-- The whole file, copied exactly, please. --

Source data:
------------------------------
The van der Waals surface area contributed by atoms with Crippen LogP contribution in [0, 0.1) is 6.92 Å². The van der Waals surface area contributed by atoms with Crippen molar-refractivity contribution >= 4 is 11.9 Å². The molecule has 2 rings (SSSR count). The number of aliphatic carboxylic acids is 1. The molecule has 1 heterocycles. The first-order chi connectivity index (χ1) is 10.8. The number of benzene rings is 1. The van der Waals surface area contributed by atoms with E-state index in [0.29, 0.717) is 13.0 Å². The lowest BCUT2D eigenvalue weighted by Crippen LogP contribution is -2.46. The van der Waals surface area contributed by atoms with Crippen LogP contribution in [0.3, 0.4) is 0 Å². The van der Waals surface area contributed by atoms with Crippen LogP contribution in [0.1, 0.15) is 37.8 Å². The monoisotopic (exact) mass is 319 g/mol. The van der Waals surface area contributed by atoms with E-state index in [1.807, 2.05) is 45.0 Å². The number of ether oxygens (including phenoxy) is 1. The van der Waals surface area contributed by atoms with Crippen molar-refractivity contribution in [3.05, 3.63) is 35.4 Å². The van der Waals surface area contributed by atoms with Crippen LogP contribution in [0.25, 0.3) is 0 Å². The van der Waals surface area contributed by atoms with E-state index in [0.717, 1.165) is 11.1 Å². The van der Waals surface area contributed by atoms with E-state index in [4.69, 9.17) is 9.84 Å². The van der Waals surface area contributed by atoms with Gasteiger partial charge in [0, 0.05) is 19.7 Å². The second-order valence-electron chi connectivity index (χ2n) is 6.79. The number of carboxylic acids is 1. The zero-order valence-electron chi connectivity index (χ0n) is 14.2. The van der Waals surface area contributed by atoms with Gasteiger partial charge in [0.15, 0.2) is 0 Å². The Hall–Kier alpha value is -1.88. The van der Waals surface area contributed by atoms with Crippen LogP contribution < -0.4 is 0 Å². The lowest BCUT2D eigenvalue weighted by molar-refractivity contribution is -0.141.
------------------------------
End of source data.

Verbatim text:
The van der Waals surface area contributed by atoms with Crippen LogP contribution in [0, 0.1) is 6.92 Å². The van der Waals surface area contributed by atoms with Crippen molar-refractivity contribution >= 4 is 11.9 Å². The molecule has 2 rings (SSSR count). The number of aliphatic carboxylic acids is 1. The molecule has 1 heterocycles. The first-order chi connectivity index (χ1) is 10.8. The number of benzene rings is 1. The van der Waals surface area contributed by atoms with E-state index in [0.29, 0.717) is 13.0 Å². The lowest BCUT2D eigenvalue weighted by Crippen LogP contribution is -2.46. The van der Waals surface area contributed by atoms with Crippen LogP contribution in [0.3, 0.4) is 0 Å². The van der Waals surface area contributed by atoms with Crippen LogP contribution in [0.1, 0.15) is 37.8 Å². The monoisotopic (exact) mass is 319 g/mol. The van der Waals surface area contributed by atoms with E-state index in [1.807, 2.05) is 45.0 Å². The number of ether oxygens (including phenoxy) is 1. The van der Waals surface area contributed by atoms with Crippen molar-refractivity contribution in [3.05, 3.63) is 35.4 Å². The van der Waals surface area contributed by atoms with Crippen LogP contribution in [0.25, 0.3) is 0 Å². The van der Waals surface area contributed by atoms with E-state index in [0.717, 1.165) is 11.1 Å². The van der Waals surface area contributed by atoms with E-state index in [4.69, 9.17) is 9.84 Å². The van der Waals surface area contributed by atoms with Gasteiger partial charge in [0, 0.05) is 19.7 Å². The second-order valence-electron chi connectivity index (χ2n) is 6.79. The number of carboxylic acids is 1. The zero-order valence-electron chi connectivity index (χ0n) is 14.2. The van der Waals surface area contributed by atoms with Gasteiger partial charge in [0.15, 0.2) is 0 Å². The Hall–Kier alpha value is -1.88. The van der Waals surface area contributed by atoms with Crippen LogP contribution < -0.4 is 0 Å². The lowest BCUT2D eigenvalue weighted by molar-refractivity contribution is -0.141.